Fredrik Ost from Swedish design agency Snask shared a valuable idea with Torrens University’s final year design students at their 2020 graduate exhibition, INTRO. “Change is inevitable,” said Mr Ost, “the problem comes when change happens, and you don’t.”
It’s an idea embraced by Torrens University as an Australian education institution that’s ready for the future.
The COVID-19 pandemic created some extraordinary challenges for students entering and leaving university in 2020. It also opened up some unique opportunities to respond creatively to change. For future students, Torrens University has created the Career Crush online quiz that provides course and career advice in lieu of COVID-cancelled careers expos. For graduating design students, INTRO, the annual industry exhibition of their work became an international online event.
Both of these innovations aligned with Edward De Bono’s belief that creativity must add value. If creative thinking doesn’t add value, it’s just being different for the sake of being different.
“To innovate with a need in mind is the biggest challenge of any designer. You can sit in your living room and think creatively and innovate, but if you do nothing with it, what’s the point?” asks Mieke Leppens.
Dr Mieke Leppens is the Dean of the Design and Creative Technology faculty at Torrens University. This international hub of activity includes Billy Blue College of Design in Adelaide, Brisbane, Sydney and Melbourne, and Media Design School in New Zealand.
“We are really an innovation faculty. It’s about encouraging faculty, staff, and students to tackle those things that are new and progressive,” says Dr Leppens.
With strong foundations, this university of the future encourages innovation throughout the organisation. Here’s how two of the biggest innovations in 2020 have reinforced relationships with students to support their future careers and aspirations.
Career Crush is a deceptively simple website that appears to know students better than they know themselves. It also makes university course recommendations based on the personality strengths of the future generation.
“It’s really a very simple, very quick quiz. What you don’t see in the backend is how each of the different answers pulls the algorithm a little more towards what you end up being offered in terms of your personality type and your potential career,” explains Rion Shelley.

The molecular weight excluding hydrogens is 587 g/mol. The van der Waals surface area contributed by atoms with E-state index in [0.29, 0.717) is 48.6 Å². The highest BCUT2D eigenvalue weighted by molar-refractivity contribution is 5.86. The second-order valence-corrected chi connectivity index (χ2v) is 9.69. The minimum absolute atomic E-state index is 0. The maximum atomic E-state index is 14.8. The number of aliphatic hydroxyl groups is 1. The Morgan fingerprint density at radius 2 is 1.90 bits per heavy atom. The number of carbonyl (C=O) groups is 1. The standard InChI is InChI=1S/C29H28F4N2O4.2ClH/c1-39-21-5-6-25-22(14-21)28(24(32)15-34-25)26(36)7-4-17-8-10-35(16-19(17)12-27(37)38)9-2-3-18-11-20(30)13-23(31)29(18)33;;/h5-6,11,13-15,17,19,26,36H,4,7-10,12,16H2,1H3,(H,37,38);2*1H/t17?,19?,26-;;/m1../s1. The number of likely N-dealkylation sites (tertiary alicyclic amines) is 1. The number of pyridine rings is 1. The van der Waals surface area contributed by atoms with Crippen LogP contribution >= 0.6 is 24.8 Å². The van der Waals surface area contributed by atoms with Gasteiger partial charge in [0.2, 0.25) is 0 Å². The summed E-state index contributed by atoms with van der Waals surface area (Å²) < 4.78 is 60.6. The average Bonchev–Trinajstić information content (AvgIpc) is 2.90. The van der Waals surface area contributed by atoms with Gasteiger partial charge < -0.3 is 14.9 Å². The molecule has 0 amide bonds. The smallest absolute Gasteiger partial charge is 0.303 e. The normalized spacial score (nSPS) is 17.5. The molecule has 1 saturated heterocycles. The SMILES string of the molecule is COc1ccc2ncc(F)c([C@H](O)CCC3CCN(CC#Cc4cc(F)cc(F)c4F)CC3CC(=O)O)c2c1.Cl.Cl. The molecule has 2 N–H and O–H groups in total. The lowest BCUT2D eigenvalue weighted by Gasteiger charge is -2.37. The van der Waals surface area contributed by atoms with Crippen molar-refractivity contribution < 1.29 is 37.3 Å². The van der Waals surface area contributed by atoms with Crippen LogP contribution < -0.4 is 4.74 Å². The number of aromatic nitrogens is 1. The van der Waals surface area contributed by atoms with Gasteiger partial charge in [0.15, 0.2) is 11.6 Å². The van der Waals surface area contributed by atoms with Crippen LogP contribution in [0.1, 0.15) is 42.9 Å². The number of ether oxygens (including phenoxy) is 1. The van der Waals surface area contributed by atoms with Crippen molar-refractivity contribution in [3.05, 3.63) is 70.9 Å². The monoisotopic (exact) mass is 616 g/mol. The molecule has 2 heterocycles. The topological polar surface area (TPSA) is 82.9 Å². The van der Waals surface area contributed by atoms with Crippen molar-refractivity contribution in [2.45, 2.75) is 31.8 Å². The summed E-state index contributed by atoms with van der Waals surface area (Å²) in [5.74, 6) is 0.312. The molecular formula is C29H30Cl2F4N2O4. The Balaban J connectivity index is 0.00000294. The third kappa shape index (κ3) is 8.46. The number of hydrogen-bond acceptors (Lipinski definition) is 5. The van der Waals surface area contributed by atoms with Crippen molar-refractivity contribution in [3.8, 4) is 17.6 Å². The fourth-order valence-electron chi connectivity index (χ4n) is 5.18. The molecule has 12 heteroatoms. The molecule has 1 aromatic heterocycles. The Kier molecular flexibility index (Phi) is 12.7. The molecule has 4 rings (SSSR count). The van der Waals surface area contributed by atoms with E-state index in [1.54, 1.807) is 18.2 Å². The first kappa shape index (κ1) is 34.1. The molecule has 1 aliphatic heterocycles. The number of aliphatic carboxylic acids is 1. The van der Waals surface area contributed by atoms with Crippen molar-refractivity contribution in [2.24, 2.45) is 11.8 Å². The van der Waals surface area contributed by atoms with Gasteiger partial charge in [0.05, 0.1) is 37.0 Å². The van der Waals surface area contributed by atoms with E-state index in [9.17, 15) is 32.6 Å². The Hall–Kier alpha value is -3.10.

Rion Shelley is Head of Brand Segments and International at Torrens University. As part of this role she looks after advertising and marketing that inspires high school leavers to choose Torrens University for their studies. Social restrictions from the pandemic have put some major speed bumps in that pathway.
“Normally we’d be participating in national careers expos. We’d have a huge stand and we’d take our career and course advisors to meet students face-to-face and talk about what they’re planning to do next in terms of career education,” Shelley says.
In addition to social isolation, Career Crush was born out of a year of research to map the customer experience journey of students – from year 10 to the end of their gap year. The goal was to determine what Australia’s youth were thinking and feeling about their future.
“One of the really surprising things that came out of his whole process for me, was the revelation that 43 per cent of high school students in Australia don’t know what they’re going to do, when they’re in their final year,” Shelley says.
“This is coupled with the fact that it’s a really difficult time of your life – you’re just embracing adulthood and you’ve got all those decisions to make about what’s next. I think a lot of them are not equipped to make a decision and they’re kind of paralysed. That’s one of the things that we picked up. They don’t know who to turn to or where to get information or advice that feels objective.”
Career Crush is basically an effective and appealing website that asks a series of ‘this or that’ questions. The answers direct students to one of nine personality profiles.
“We predominantly used the Myers-Briggs Type Indicators because it’s heavily researched and it’s proven. Then we overlaid that with what we knew – the data and research that we’d done for the mapping project,” Shelley explains.
After completing the quiz, which initially feels more like a dating app than a career planner, students receive instant results. Starting with a snapshot of their personality profile, Career Crush lays out six personalised job recommendations. Each profession has details on average salary and a link to the relevant course.
“We tried to align Career Crush with that concept of being strength-based. We believe that you will do well, when your education aspirations and your career align with your natural strengths and talents. That’s a core belief of the business really,” Shelley explains.
In addition to jobs and course recommendations, students also receive a Spotify Playlist and a recipe for success – both based on their personality profile.